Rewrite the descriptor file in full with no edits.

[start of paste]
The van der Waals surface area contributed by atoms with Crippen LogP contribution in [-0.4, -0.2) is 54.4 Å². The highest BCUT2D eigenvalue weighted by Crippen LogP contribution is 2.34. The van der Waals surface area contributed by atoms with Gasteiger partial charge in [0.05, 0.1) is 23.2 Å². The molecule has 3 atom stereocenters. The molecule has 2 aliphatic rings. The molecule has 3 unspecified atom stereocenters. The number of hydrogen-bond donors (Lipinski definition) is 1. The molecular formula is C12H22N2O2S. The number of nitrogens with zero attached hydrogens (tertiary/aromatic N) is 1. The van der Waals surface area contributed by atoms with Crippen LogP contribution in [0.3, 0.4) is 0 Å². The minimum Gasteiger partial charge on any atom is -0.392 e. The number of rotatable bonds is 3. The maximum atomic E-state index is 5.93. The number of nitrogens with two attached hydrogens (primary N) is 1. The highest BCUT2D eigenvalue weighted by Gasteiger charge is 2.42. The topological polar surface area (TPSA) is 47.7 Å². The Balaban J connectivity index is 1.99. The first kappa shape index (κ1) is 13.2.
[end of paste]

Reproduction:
The van der Waals surface area contributed by atoms with Crippen LogP contribution in [-0.4, -0.2) is 54.4 Å². The highest BCUT2D eigenvalue weighted by Crippen LogP contribution is 2.34. The van der Waals surface area contributed by atoms with Gasteiger partial charge in [0.05, 0.1) is 23.2 Å². The molecule has 3 atom stereocenters. The molecule has 2 aliphatic rings. The molecule has 3 unspecified atom stereocenters. The number of hydrogen-bond donors (Lipinski definition) is 1. The molecular formula is C12H22N2O2S. The number of nitrogens with zero attached hydrogens (tertiary/aromatic N) is 1. The van der Waals surface area contributed by atoms with Crippen LogP contribution in [0.3, 0.4) is 0 Å². The minimum Gasteiger partial charge on any atom is -0.392 e. The number of rotatable bonds is 3. The maximum atomic E-state index is 5.93. The number of nitrogens with two attached hydrogens (primary N) is 1. The highest BCUT2D eigenvalue weighted by Gasteiger charge is 2.42. The topological polar surface area (TPSA) is 47.7 Å². The Balaban J connectivity index is 1.99. The first kappa shape index (κ1) is 13.2.